Due to overwhelmingly unpopular demand, we are back. And when I say “we” I mean “I”, but it sounds much more impressive if I use the plural. And I know the question that’s on everyone’s lips… “Is he seriously still going on about this Greek Myth stuff? He might as well be flogging a dead (Trojan) horse.” The simple answer to that is, “Always”. Fans of Harry Potter will know what I mean. Anyway, let’s get back to the show.
I’ve decided to focus on some of the figures who committed crimes so great their punishment was to be sent to Tartarus in the Underworld. Tartarus is the deepest, darkest part of the Greek Underworld and ending up there means you must have really ticked off the wrong people. To give you an example, The Titans were imprisoned there. They were the generation of gods that existed before the Olympians and their war against the younger gods is known as the Titanomachy. But that’s all for another post. Just know that Tartarus is the worst place you can go, the place of eternal hardship, “The Dungeon of the Damned”. *
One such figure stuck in this place of damnation is Sisyphus. Sisyphus is a wonderful figure to learn about in myth. He was the crafty King of Corinth who managed to trick death…twice! If the gods hate one thing, it is being challenged and beaten by mortals and there are plenty of examples of this across Greek Mythology.
The first of Sisyphus’ deceptions happened after Zeus took the nymph Aegina. Her father, the River Asopos, was angered by this and travelled around looking for her. He was told by Sisyphus that Zeus was her captor in return for a spring in the Corinth acropolis. Zeus drove back the angry Asopos using his thunderbolts and confined him to his original bed. Zeus then ordered Thanatos, the personification of death (also the inspiration for Thanos, the supervillain in the Marvel comics universe) to tie him up in chains and cast him down to Tartarus. Sisyphus tricked Thanatos by asking him to first show him how the chains worked on himself. Thanatos ended up binding himself and as long as he was bound, no one on earth could die.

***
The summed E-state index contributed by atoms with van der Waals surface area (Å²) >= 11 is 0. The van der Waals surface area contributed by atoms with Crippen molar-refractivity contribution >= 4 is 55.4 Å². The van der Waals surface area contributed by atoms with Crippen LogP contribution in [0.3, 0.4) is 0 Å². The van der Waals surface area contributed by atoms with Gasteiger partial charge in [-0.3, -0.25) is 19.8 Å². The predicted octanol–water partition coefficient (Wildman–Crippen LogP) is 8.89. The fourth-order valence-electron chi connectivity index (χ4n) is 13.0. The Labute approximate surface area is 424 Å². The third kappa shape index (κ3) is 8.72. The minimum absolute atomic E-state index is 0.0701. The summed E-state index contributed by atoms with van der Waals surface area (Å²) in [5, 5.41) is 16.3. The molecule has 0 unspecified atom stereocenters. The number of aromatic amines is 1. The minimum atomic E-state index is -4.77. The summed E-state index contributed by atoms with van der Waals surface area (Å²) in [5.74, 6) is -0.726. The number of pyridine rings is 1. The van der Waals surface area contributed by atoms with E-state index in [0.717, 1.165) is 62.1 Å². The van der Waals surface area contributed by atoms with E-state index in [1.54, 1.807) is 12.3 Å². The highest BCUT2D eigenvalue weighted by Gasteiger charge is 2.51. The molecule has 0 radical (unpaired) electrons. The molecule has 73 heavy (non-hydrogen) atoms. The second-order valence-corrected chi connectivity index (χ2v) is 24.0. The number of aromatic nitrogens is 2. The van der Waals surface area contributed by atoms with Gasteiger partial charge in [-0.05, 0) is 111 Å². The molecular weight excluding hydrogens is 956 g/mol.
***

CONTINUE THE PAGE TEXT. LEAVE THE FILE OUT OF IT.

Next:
The second deception gods came when he persuaded Persephone – goddess of the Underworld and wife of Hades – to leave him revisit to earth temporarily as his wife had disrespected him in death. She allowed this to happen but soon after, Sisyphus refused to return to the Underworld and had to be forcibly dragged down by Hermes, the messenger god.
This is where his punishment comes in. Perhaps you’ve heard of the term, “Sisyphean task” which denotes an impossible task, similar to my attempts at procuring a literary agent. (I joke, I joke…well, not really.) Sisyphus believed he was smarter than Zeus at this point and was ordered to push a boulder up a hill for all eternity. Every time he got close to the top, it would roll all the way back down and he would have to start all over again. Try that CrossFitters!
The following is an excerpt from Book XI in Homer’s Odyssey when Odysseus descends into the Underworld:
“Then I witnessed the torture of Sisyphus, as he wrestled with a huge rock with both hands. Bracing himself and thrusting with hands and feet he pushed the boulder uphill to the top. But every time, as he was about to send it toppling over the crest, its sheer weight turned it back, and once again towards the plan the pitiless rock rolled down. So once more he had to wrestle with the thing and push it up, while the sweat poured form his limbs and dust rose high above his head.”
(Od, XI. 593-600)
Next time you’re having a bad day, just think about poor Sisyphus as he tries in vain to get that boulder to the top of the hill. Funnily enough, in 1942, the French philosopher Albert Camus, put forward the theory that Sisyphus is actually quite content in his struggles, reaching the conclusion in his essay, Le Mythe de Sisyphe that “All is well” and “One must imagine Sisyphus happy”. Somehow, I can’t really see it myself.
A point of note to make is that myths can have variations. For instance, in another version it is Hades who is tricked by Sisyphus. There are other accounts of the second deception, too, where Sisyphus maintained that he had been sent to Tartarus by mistake and convinced Persephone to release him. It’s worth knowing that these myths can change from writer to writer.
This mini-series on punishment in Tartarus will continue with Tantalus. (Sound like any word in the English language you know? That should give you a clue as to his punishment!) Other figures to be discussed are Ixion, Tityus, Salmoneus and The Danaides, though I will group some of these together as they are short.
Thanks for reading. I hope you enjoyed unexpected return to writing articles. If you’re in the mood, why not share it on Twitter, Facebook, Snapchat, Instagram, LinkedIn, Google+, by smoke signals, carrier pigeon and through Morse code. You have so many options! You can also follow me on Facebook and Twitter. What a time to be alive!
* This phrase comes from the translation of 17th century English poet, George Sandys.